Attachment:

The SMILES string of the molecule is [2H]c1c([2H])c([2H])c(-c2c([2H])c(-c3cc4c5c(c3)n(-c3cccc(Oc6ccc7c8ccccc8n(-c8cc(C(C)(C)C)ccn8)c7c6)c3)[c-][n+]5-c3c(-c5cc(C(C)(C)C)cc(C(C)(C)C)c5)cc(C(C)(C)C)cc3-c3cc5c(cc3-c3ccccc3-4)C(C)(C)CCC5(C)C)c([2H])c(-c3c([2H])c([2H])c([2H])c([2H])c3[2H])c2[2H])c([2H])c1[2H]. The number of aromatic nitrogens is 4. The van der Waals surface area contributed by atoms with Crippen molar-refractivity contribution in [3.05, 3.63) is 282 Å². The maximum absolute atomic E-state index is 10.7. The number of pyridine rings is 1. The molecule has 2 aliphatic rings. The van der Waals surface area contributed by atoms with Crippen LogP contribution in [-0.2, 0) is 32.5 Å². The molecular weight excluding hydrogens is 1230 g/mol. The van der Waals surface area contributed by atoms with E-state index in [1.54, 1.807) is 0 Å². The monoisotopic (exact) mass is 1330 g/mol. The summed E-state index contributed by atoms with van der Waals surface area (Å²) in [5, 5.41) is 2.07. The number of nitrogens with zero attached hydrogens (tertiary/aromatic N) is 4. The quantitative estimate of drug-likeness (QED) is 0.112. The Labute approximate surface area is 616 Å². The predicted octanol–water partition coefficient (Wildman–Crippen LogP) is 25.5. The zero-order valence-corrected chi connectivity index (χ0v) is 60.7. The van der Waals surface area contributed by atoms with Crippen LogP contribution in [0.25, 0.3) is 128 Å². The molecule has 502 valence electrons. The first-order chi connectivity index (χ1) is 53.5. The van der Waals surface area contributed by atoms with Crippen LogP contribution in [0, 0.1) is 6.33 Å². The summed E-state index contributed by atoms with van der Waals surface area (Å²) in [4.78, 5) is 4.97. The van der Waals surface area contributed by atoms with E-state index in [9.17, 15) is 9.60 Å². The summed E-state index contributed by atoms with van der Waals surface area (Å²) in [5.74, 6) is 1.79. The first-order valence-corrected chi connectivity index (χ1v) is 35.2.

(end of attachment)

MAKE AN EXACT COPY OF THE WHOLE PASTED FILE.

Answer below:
The SMILES string of the molecule is [2H]c1c([2H])c([2H])c(-c2c([2H])c(-c3cc4c5c(c3)n(-c3cccc(Oc6ccc7c8ccccc8n(-c8cc(C(C)(C)C)ccn8)c7c6)c3)[c-][n+]5-c3c(-c5cc(C(C)(C)C)cc(C(C)(C)C)c5)cc(C(C)(C)C)cc3-c3cc5c(cc3-c3ccccc3-4)C(C)(C)CCC5(C)C)c([2H])c(-c3c([2H])c([2H])c([2H])c([2H])c3[2H])c2[2H])c([2H])c1[2H]. The number of aromatic nitrogens is 4. The van der Waals surface area contributed by atoms with Crippen molar-refractivity contribution in [3.05, 3.63) is 282 Å². The maximum absolute atomic E-state index is 10.7. The number of pyridine rings is 1. The molecule has 2 aliphatic rings. The van der Waals surface area contributed by atoms with Crippen LogP contribution in [-0.2, 0) is 32.5 Å². The molecular weight excluding hydrogens is 1230 g/mol. The van der Waals surface area contributed by atoms with E-state index in [1.54, 1.807) is 0 Å². The monoisotopic (exact) mass is 1330 g/mol. The summed E-state index contributed by atoms with van der Waals surface area (Å²) in [5, 5.41) is 2.07. The number of nitrogens with zero attached hydrogens (tertiary/aromatic N) is 4. The quantitative estimate of drug-likeness (QED) is 0.112. The Labute approximate surface area is 616 Å². The predicted octanol–water partition coefficient (Wildman–Crippen LogP) is 25.5. The zero-order valence-corrected chi connectivity index (χ0v) is 60.7. The van der Waals surface area contributed by atoms with Crippen LogP contribution in [0.25, 0.3) is 128 Å². The molecule has 502 valence electrons. The first-order chi connectivity index (χ1) is 53.5. The van der Waals surface area contributed by atoms with Crippen LogP contribution in [0, 0.1) is 6.33 Å². The summed E-state index contributed by atoms with van der Waals surface area (Å²) in [4.78, 5) is 4.97. The van der Waals surface area contributed by atoms with E-state index in [9.17, 15) is 9.60 Å². The summed E-state index contributed by atoms with van der Waals surface area (Å²) in [5.74, 6) is 1.79. The first-order valence-corrected chi connectivity index (χ1v) is 35.2.